Tuskegee Airmen on mission to teach students
ATLANTA — As the U.S. military’s first black aviators, the Tuskegee Airmen had a double challenge: flying in the dangerous skies during World War II, and fighting a war against prejudice waged by allies both at home and overseas.
Now some of the airmen’s members have undertaken another mission: helping high school students rise above obstacles in their pursuit of aviation careers through a program that also aims to ensure the survival of the Tuskegee legacy.
Tuskegee Airmen Val Archer, 84, and Wilbur Mason, 88, met with students recently for the inaugural weeklong class of the Tuskegee Airmen Aviation Career Training program at Hartsfield-Jackson Atlanta International Airport.
Archer, who was an airplane mechanic and later an aircraft instrument specialist, says he considers it his duty to try to instill confidence in young aviators to help them obtain their goals.
“We have a responsibility for them,” he said. “We’ve been aware of it for many years, but it has become increasingly more important.”
The course took place in a training center owned by Delta Airlines, which has its hub at Hartsfield-Jackson. Delta pilots were on hand to guide the students, who learned the science of flight and practiced flying on flight simulators.
The program was conceived by Andrew Fellers, a Delta pilot who also is president of the Atlanta chapter of Tuskegee Airmen Inc., a support group for the airmen with chapters throughout the United States.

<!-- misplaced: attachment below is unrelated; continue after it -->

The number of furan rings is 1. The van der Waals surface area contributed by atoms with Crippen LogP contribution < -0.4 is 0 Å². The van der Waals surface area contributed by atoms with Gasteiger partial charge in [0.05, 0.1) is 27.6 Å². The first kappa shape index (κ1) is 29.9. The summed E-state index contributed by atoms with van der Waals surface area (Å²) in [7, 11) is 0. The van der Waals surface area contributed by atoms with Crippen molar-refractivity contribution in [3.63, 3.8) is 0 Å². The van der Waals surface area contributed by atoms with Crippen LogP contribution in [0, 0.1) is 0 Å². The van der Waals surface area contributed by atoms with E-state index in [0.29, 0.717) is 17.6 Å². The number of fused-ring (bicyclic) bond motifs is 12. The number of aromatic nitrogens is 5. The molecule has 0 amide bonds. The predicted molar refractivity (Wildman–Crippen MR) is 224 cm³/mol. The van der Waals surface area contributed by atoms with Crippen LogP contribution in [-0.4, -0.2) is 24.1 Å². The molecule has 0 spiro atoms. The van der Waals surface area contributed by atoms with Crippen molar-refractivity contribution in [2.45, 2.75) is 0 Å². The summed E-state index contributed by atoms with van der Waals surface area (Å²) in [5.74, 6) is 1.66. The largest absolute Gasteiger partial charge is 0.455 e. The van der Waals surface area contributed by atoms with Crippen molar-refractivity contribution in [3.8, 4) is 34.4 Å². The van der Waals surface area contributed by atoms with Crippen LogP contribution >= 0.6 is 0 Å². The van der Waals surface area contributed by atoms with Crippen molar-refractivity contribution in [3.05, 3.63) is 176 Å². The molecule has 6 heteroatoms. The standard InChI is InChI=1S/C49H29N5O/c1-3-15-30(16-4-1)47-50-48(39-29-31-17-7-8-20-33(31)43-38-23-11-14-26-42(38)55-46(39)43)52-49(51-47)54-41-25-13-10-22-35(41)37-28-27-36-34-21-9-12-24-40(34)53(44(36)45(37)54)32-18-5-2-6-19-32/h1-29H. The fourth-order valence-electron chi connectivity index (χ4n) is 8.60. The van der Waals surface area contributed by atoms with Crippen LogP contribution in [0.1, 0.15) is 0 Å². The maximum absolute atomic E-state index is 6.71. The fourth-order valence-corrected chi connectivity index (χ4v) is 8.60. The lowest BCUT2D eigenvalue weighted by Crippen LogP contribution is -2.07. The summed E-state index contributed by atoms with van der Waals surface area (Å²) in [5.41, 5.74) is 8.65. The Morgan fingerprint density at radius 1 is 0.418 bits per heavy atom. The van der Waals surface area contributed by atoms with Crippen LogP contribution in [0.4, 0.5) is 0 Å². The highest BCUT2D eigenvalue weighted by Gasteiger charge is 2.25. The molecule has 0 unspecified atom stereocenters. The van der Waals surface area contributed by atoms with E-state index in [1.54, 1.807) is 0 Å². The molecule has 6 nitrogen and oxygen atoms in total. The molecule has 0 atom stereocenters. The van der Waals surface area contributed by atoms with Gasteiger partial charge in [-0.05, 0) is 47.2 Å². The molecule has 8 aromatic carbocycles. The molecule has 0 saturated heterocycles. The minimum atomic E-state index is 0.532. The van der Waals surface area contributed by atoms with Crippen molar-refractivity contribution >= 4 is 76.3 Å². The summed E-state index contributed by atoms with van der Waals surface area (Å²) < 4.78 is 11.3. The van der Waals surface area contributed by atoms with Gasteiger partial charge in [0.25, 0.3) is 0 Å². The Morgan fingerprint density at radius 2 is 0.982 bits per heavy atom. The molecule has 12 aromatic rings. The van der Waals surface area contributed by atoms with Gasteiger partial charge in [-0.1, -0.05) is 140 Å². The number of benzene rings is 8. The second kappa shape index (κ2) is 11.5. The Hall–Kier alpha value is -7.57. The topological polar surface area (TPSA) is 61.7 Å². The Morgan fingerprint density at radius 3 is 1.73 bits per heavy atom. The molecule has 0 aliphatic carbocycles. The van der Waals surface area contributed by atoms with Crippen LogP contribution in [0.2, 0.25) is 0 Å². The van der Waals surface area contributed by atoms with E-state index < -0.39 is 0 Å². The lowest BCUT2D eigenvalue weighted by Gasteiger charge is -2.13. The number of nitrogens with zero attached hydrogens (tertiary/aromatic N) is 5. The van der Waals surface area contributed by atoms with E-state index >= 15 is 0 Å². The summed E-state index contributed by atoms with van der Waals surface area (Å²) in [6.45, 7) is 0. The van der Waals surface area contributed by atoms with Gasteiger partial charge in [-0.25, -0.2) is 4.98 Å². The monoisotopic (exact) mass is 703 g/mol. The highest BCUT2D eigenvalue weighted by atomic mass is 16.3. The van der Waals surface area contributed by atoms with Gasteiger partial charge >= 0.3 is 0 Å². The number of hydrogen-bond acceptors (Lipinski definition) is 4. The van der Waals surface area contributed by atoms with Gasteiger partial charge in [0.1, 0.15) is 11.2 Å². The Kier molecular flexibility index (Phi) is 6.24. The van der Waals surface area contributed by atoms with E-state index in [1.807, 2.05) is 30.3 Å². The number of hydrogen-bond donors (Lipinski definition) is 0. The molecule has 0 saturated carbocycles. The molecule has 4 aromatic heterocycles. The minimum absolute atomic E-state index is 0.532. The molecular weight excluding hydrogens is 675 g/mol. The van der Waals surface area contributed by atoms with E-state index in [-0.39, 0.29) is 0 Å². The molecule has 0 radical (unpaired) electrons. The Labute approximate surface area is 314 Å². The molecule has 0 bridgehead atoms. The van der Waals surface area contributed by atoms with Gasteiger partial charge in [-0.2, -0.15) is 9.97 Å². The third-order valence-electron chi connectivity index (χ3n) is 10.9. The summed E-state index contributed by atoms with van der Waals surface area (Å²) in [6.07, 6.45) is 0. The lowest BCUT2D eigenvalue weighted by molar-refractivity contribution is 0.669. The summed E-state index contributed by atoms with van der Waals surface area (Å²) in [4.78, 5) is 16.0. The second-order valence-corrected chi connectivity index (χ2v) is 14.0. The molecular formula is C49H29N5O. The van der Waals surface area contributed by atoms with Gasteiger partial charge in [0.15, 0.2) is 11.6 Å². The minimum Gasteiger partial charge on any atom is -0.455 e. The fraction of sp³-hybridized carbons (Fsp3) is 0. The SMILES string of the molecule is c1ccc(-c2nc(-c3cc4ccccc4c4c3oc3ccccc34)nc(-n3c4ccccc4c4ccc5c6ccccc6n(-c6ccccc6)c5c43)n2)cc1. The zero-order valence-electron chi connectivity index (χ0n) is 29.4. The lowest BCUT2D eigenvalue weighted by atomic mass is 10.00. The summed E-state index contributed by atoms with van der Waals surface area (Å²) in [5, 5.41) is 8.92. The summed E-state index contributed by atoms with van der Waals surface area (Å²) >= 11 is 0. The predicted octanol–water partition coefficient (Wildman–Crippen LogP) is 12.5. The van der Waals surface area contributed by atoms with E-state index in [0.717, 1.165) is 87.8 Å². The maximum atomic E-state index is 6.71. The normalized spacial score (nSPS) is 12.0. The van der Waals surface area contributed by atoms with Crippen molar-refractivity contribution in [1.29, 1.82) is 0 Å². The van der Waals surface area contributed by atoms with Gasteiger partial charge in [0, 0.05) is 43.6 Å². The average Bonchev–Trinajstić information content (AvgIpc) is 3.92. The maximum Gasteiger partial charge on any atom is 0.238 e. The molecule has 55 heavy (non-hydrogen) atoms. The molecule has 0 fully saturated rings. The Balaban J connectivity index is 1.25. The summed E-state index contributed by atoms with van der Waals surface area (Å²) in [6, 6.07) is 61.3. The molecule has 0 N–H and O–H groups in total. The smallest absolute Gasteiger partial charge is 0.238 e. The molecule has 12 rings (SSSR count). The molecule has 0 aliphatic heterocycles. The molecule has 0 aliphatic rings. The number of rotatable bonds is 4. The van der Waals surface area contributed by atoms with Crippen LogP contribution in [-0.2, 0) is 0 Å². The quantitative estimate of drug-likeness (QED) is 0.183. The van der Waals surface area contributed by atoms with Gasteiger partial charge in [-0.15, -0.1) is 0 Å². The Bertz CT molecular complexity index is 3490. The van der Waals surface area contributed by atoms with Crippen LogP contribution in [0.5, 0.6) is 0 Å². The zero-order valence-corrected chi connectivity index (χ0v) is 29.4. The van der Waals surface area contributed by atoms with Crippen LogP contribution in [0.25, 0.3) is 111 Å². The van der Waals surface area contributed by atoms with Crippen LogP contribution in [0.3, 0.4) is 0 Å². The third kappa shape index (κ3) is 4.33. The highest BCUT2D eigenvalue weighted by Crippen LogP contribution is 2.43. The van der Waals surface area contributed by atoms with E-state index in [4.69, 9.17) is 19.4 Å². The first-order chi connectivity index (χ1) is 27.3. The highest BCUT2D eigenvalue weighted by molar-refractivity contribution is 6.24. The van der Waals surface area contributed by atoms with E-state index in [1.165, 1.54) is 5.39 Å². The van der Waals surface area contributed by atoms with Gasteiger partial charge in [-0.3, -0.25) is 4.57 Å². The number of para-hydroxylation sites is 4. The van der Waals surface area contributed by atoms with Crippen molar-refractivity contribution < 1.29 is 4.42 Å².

Fellers, 37, acknowledged that there are other aviation programs aimed at young people in the U.S. But he felt it was important to educate students about the history of the airmen, who became military pilots and crewmen despite deep racial prejudice from some who believed that African-Americans did not have sufficient skills.
“In my personal opinion, we’re starting to lose who the Tuskegee Airmen were,” he said. “If we don’t talk about it, it’s going to be forgotten. We need to make sure they understand what they did and their mark in history.”
Fellers and other organizers plan to hold the school annually in Atlanta, and their goal is to eventually expand it nationwide.
The Tuskegee Airmen were the first African-Americans to both prepare and fly combat airplanes in World War II.
Trained in Tuskegee, Ala., hundreds of the Airmen worked to maintain planes and their base, while fewer than 1,000 pilots flew missions, Fellers said. No one can say for certain how many Tuskegee Airmen are still living, said Sandra Campbell, a spokeswoman with Tuskegee Airmen Inc., the national group that works to keep their legacy alive.
Fellers, who is black, is deeply appreciative of the Tuskegee Airmen’s efforts to break the color barrier that once kept African-Americans out of the skies. “I don’t know that I would have this job if not for that era that these men went through.”
Fellers fell in love with aviation while watching the crop-dusting planes swoop over his grandparents’ fields near Bainbridge, Ga., when he was 4 and 5 years old. He rose from loading bags onto planes shortly after high school graduation to eventually flying jets across the globe as a Delta pilot.
Archer said it will be up to black pilots such as Fellers to help continue the legacy of the Tuskegee Airmen.
During the program, the 29 students from Atlanta and the surrounding area stood and erupted in cheers as Archer and Mason were introduced. Many of the students were just a couple of years older than the Tuskegee Airmen when they trained in Alabama.
“I think that your potential is incredible; it’s more than my generation ever dreamed of,” Archer told the students. “You want to make sure you’re giving it your best shot right now.”
Mason, who helped to maintain equipment for the pilots and ground crew, drove home the importance of making good decisions, telling the teens, “You’ve got to do your best every day, all day.”
“Your obstacles will be just as great to you as our obstacles were to us,” Mason said.